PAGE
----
As part of the National Year of Science we decided to develop a hands-on science investigation garden in the school's inner court. The project was initiated by our former deputy, Helen Waight, who put together a team of staff, parents and governors to create this child-friendly, interactive area. The inspiration came after a visit to the Launch Pad exhibition at the Science Museum, whose staff have given us fantastic support - indeed Anne-Marie Devitt from the museum's Explainer Unit officially opened the garden earlier this month.
The garden is used as a learning space to promote science in an investigative and multi-sensory way. Features include a water canal system, textured wall of materials, a giant marble run, sand area with pulleys and wheels, feely boxes, some sorting tyres and a pergola hung with a variety of reflective and musical items.
The aim is to develop investigative skills in all areas of the science curriculum in a direct, hands-on way. They are encouraged to ask questions like "What happens if I pile these plastic animals in the water channel here?" (ideas about water flow and level). They can test out theories, learn the skills to test, measure and use a variety of equipment safely, then come up with their own explanations.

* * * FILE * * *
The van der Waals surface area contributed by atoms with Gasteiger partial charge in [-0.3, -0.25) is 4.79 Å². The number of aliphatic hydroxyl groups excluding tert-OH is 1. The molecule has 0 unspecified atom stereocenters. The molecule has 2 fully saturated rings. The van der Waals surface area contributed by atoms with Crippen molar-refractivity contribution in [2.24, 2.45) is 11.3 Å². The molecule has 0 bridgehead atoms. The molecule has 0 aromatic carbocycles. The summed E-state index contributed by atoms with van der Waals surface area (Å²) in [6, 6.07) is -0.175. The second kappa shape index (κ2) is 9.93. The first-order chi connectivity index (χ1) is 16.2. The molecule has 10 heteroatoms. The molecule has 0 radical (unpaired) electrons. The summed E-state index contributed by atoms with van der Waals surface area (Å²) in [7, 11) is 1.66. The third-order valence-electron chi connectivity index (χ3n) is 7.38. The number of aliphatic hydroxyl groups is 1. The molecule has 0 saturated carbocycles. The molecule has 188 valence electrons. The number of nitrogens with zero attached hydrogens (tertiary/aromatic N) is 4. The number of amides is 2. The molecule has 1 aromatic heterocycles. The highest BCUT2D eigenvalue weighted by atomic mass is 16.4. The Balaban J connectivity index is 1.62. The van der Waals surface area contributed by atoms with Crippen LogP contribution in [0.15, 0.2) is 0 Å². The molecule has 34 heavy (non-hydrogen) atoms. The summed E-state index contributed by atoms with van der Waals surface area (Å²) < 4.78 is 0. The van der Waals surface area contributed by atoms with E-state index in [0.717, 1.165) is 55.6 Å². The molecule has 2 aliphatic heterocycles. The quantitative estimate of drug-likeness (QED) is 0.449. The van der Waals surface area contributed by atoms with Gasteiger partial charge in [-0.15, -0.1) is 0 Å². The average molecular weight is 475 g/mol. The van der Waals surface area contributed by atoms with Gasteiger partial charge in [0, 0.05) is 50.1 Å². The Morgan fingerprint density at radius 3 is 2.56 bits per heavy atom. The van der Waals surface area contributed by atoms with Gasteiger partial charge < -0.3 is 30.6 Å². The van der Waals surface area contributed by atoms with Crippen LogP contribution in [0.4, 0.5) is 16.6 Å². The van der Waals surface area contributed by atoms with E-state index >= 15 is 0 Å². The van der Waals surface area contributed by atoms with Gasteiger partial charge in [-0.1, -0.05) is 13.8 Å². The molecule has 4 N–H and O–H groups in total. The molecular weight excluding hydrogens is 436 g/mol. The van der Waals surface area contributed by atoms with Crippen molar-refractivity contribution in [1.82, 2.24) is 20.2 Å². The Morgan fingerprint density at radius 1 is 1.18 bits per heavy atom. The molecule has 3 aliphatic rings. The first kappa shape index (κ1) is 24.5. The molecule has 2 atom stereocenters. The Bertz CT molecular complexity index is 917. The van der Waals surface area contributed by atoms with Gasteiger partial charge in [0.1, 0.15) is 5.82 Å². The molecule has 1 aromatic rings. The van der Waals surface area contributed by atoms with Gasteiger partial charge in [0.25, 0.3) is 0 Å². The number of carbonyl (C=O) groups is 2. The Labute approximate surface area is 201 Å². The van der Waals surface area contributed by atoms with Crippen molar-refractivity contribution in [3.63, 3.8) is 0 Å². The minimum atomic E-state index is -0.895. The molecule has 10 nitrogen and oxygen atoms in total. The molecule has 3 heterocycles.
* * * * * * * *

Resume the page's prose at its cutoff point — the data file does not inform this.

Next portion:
New equipment and features will be added over time. In this way we aim to develop the children's excitement and enthusiasm about science, stimulating their minds and, with luck, create young scientists of the future.
Penny Crocker, deputy headteacher and science co-ordinator at Reigate Parish Church School, Reigate, Surrey